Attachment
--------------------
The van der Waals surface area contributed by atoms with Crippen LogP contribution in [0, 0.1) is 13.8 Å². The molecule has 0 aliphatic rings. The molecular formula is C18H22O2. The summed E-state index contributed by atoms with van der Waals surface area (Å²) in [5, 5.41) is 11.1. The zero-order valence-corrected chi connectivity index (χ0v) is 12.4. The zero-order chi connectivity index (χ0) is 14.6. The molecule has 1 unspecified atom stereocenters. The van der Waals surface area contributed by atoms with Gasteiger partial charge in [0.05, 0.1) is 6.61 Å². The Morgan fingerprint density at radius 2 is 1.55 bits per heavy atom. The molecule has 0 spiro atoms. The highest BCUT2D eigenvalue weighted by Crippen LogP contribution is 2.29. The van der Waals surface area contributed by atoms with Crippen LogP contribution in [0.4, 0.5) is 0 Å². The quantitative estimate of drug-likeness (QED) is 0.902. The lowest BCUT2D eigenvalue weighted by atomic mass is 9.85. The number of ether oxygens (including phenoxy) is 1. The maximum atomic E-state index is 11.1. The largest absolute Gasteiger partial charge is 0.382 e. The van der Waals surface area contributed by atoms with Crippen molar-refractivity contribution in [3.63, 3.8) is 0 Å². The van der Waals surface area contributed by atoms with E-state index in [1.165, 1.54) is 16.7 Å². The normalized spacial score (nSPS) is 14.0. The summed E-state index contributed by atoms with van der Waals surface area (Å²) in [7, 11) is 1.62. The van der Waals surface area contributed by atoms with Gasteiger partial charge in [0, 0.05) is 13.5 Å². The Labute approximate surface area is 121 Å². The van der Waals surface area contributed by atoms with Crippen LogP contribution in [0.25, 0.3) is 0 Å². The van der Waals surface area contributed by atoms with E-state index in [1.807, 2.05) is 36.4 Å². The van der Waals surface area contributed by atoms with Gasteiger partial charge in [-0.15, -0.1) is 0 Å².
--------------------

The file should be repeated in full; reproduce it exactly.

The van der Waals surface area contributed by atoms with Crippen LogP contribution in [0, 0.1) is 13.8 Å². The molecule has 0 aliphatic rings. The molecular formula is C18H22O2. The summed E-state index contributed by atoms with van der Waals surface area (Å²) in [5, 5.41) is 11.1. The zero-order valence-corrected chi connectivity index (χ0v) is 12.4. The zero-order chi connectivity index (χ0) is 14.6. The molecule has 1 unspecified atom stereocenters. The van der Waals surface area contributed by atoms with Gasteiger partial charge in [0.05, 0.1) is 6.61 Å². The Morgan fingerprint density at radius 2 is 1.55 bits per heavy atom. The molecule has 0 spiro atoms. The highest BCUT2D eigenvalue weighted by Crippen LogP contribution is 2.29. The van der Waals surface area contributed by atoms with Crippen LogP contribution in [0.4, 0.5) is 0 Å². The quantitative estimate of drug-likeness (QED) is 0.902. The lowest BCUT2D eigenvalue weighted by atomic mass is 9.85. The number of ether oxygens (including phenoxy) is 1. The maximum atomic E-state index is 11.1. The largest absolute Gasteiger partial charge is 0.382 e. The van der Waals surface area contributed by atoms with Crippen molar-refractivity contribution in [3.63, 3.8) is 0 Å². The van der Waals surface area contributed by atoms with E-state index in [1.165, 1.54) is 16.7 Å². The normalized spacial score (nSPS) is 14.0. The summed E-state index contributed by atoms with van der Waals surface area (Å²) in [7, 11) is 1.62. The van der Waals surface area contributed by atoms with Gasteiger partial charge in [0, 0.05) is 13.5 Å². The Labute approximate surface area is 121 Å². The van der Waals surface area contributed by atoms with Crippen LogP contribution in [0.25, 0.3) is 0 Å². The van der Waals surface area contributed by atoms with E-state index in [1.807, 2.05) is 36.4 Å². The van der Waals surface area contributed by atoms with Gasteiger partial charge in [-0.15, -0.1) is 0 Å².